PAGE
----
JERUSALEM — In Israel, many see North Korea’s nuclear brinkmanship and the West’s response to it as a dress rehearsal for a threat far closer to home.
Pyongyang’s announcement Monday that it had conducted its first controlled atomic blast stirred worldwide concern. This was especially felt in a Jewish state fearing similar moves by arch-foe Iran in coming years.
“This is a worrying and troubling development,” a senior Israeli diplomat said on condition of anonymity. “Now that North Korea has proven nuclear capabilities, it is liable to collaborate with Iran and accelerate the Iranian nuclear program.”
That’s hardly a groundless concern: North Korea is believed to have sold Iran ballistic missile technology for years. Once Pyongyang learns how to produce nuclear warheads, it could provide those to its Persian client as well.
“The North Korean regime remains one of the world’s leading proliferators of missile technology, including transfers to Iran and Syria,” President Bush said. “The transfer of nuclear weapons or material by North Korea to states or non-state entities would be considered a grave threat to the United States, and we would hold North Korea fully accountable of the consequences of such action.”
Israel’s Foreign Ministry issued a statement echoing international condemnation of the nuclear test.
“The test is an irresponsible and provocative act that could pose a serious threat to the regional stability of Northeast Asia and to global and international security,” it said.
U.N. observers in New York worried that North Korea’s test could embolden Iran, making Tehran less likely to comply with international efforts to curb its nuclear ambitions.
“Iran has obviously watched and learned some lessons here,” said David Harris, executive director of the American Jewish Committee. “The ripple effects here are really profound.”
Among the lessons is that a policy of obfuscation and delay may buy enough time for Tehran to cross the nuclear threshold. Once that happens, Harris said, the strategic equation changes fundamentally.
“The underground testing is in many ways a threshold event, and its implications will be with us for years and decades,” Harris said. “It’s not one of those things that will come and go.”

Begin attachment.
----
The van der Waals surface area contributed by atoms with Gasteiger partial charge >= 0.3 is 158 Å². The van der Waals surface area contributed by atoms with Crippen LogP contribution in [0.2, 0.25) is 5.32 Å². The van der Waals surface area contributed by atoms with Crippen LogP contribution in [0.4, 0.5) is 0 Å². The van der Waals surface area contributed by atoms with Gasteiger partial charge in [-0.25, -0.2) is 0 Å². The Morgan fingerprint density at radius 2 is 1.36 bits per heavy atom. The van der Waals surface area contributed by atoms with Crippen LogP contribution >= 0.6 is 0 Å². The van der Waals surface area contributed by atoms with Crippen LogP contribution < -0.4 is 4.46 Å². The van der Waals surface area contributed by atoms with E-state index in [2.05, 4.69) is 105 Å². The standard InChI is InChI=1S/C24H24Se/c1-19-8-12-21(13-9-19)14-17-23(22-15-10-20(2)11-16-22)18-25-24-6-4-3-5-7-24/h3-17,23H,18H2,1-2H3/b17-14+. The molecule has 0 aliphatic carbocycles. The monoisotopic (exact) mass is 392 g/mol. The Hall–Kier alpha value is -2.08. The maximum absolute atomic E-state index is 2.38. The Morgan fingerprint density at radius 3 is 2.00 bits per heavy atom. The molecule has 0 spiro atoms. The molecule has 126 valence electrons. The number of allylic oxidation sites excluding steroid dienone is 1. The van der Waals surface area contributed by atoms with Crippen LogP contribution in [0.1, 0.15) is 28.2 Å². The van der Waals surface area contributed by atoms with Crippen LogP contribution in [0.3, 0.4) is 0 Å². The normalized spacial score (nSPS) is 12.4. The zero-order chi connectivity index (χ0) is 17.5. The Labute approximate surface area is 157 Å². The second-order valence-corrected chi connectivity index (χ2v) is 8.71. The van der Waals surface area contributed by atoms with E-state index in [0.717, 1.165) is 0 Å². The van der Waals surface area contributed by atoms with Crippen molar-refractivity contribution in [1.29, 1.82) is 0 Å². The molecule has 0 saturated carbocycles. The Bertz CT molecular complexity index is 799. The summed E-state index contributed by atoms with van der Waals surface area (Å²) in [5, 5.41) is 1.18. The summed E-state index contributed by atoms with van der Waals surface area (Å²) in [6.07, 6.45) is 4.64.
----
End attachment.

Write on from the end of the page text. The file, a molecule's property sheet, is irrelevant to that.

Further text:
The Korean test might affect the calculations of other states as well, Hebrew University political scientist Gabriel Sheffer said.
“It might increase the Egyptian tendency to move” in the direction of developing a bomb, Sheffer said. “The Egyptians are already nervous about the situation in Iran and Israel, they want Israel to sign the nuclear proliferation treaty, and the Saudis and the Egyptians are nervous about the Iranian situation.”
The Israeli government largely has been reticent about the need to curb Iran’s nuclear ambitions, apparently out of reluctance to risk distracting from the U.S.-led effort to apply diplomatic pressure. But some Israeli politicians were more outspoken.
“Perhaps the case of North Korea will teach the international community a lesson in the case of Iran,” Ephraim Sneh, a senior Labor Party lawmaker and retired army general, told Israel Radio. “We, the Israeli PR and policy apparatus, must take advantage of what happened to explain, and to persuade the international community to do something before it’s too late.”
The senior Israeli diplomat said he would urge the West to impose tough sanctions on already impoverished North Korea, including, possibly, a sea embargo. Failing that, the diplomat said, the West should consider resorting to military force that would topple Kim Jong-II’s regime and neutralize its nuclear threat.
Yet with the U.S.-led military coalition already heavily committed in Iraq and Afghanistan, and the Bush administration deeply at odds with the European Union over the proper use of force, the Israeli diplomat’s vision looked hard to realize.
For the time being, Western power brokers have been at pains to draw distinctions between the challenges posed by North Korea and Iran.
“Iran is a democracy, however odious parts of the regime may be. North Korea is a dictatorship led by a man who people don’t know very much about,” a British government source told Reuters.
Sneh suggested that the North Korean crisis could be a chance for the West to hone a get-tough approach that could then be applied to Iran.
“The European states eschew conflict, even political and diplomatic confrontations or an economic clash. They balk at clashing with Iran, and this is evident,” he said. “And this is the time to show the world: Look what happens when you neglect your job.”
JTA Staff Writer Ben Harris in New York and JTA Washington Bureau Chief Ron Kampeas contributed to this story.